Chong K Y, Tan H T W, Corlett R T, 2009. A checklist of the total vascular plant flora of Singapore: native, naturalised and cultivated species. Singapore: Raffles Museum of Biodiversity Research, National University of Singapore. 273 pp. https://lkcnhm.nus.edu.sg/app/uploads/2017/04/flora_of_singapore_tc.pdf

Connor RA, 2008. Anguilla Invasive Species Strategy (draft)., http://www.gov.ai/documents/Anguilla%20Invasive%20Species%20Strategy%202008%20(2).pdf

Flora of China Editorial Committee, 2018. Flora of China. In: Flora of China. St. Louis, Missouri and Cambridge, Massachusetts, USA: Missouri Botanical Garden and Harvard University Herbaria. http://www.efloras.org/flora_page.aspx?flora_id=2

Flora of Pakistan, 2018. Flora of Pakistan/Pakistan Plant Database (PPD). Tropicos website. In: Flora of Pakistan/Pakistan Plant Database (PPD). Tropicos website. St. Louis, Missouri and Cambridge, Massachusetts, USA: Missouri Botanical Garden and Harvard University Herbaria. http://www.tropicos.org/Project/Pakistan

Florence J, Chevillotte H, Ollier C, Meyer J-Y, 2013. Nadeaud botanical database of the Herbarium of French Polynesia. (Base de données botaniques Nadeaud de l'Herbier de la Polynésie Française (PAP))., https://nadeaud.ilm.pf/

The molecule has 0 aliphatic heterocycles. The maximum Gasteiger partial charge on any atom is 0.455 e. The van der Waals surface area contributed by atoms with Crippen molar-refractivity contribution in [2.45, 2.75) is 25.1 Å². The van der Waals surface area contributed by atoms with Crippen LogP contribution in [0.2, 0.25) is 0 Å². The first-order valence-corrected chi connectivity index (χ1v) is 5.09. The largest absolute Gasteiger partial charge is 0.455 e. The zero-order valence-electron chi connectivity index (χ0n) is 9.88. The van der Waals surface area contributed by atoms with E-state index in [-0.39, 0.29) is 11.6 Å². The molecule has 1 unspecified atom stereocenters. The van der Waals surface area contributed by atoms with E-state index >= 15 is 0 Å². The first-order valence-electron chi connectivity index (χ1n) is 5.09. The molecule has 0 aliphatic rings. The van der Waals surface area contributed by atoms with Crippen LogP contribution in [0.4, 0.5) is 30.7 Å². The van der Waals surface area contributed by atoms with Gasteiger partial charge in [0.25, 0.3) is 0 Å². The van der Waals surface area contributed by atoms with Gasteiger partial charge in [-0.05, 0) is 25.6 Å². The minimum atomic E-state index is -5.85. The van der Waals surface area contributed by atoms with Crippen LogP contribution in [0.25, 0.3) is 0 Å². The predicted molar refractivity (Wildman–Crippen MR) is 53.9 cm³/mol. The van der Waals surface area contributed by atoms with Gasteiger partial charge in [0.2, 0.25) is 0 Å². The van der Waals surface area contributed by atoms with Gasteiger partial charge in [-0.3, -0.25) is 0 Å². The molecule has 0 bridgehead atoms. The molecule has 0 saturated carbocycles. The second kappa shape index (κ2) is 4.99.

GBIF, 2018. Global Biodiversity Information Facility. In: Global Biodiversity Information Facility. http://www.gbif.org/species

Govaerts R, 2018. World Checklist of Rubiaceae., Richmond, UK: Royal Botanic Gardens, Kew. http://apps.kew.org/wcsp/

GRIIS, 2018. Global Register of Introduced and Invasive Species., http://www.griis.org/

Herrera K, Lorence D H, Flynn T, Balick M J, 2010. Checklist of the Vascular Plants of Pohnpei, Federated States of Micronesia with Local Names and Uses. Allertonia. 1-192. https://www.jstor.org/stable/23193787

India Biodiversity Portal, 2018. Online Portal of India Biodiversity. In: Online Portal of India Biodiversity. http://indiabiodiversity.org/species/list

McCormack G, 2013. Cook Islands Biodiversity Database, Version 2007.2., Rarotonga, Cook Islands: Cook Islands Natural Heritage Trust. http://cookislands.bishopmuseum.org/search.asp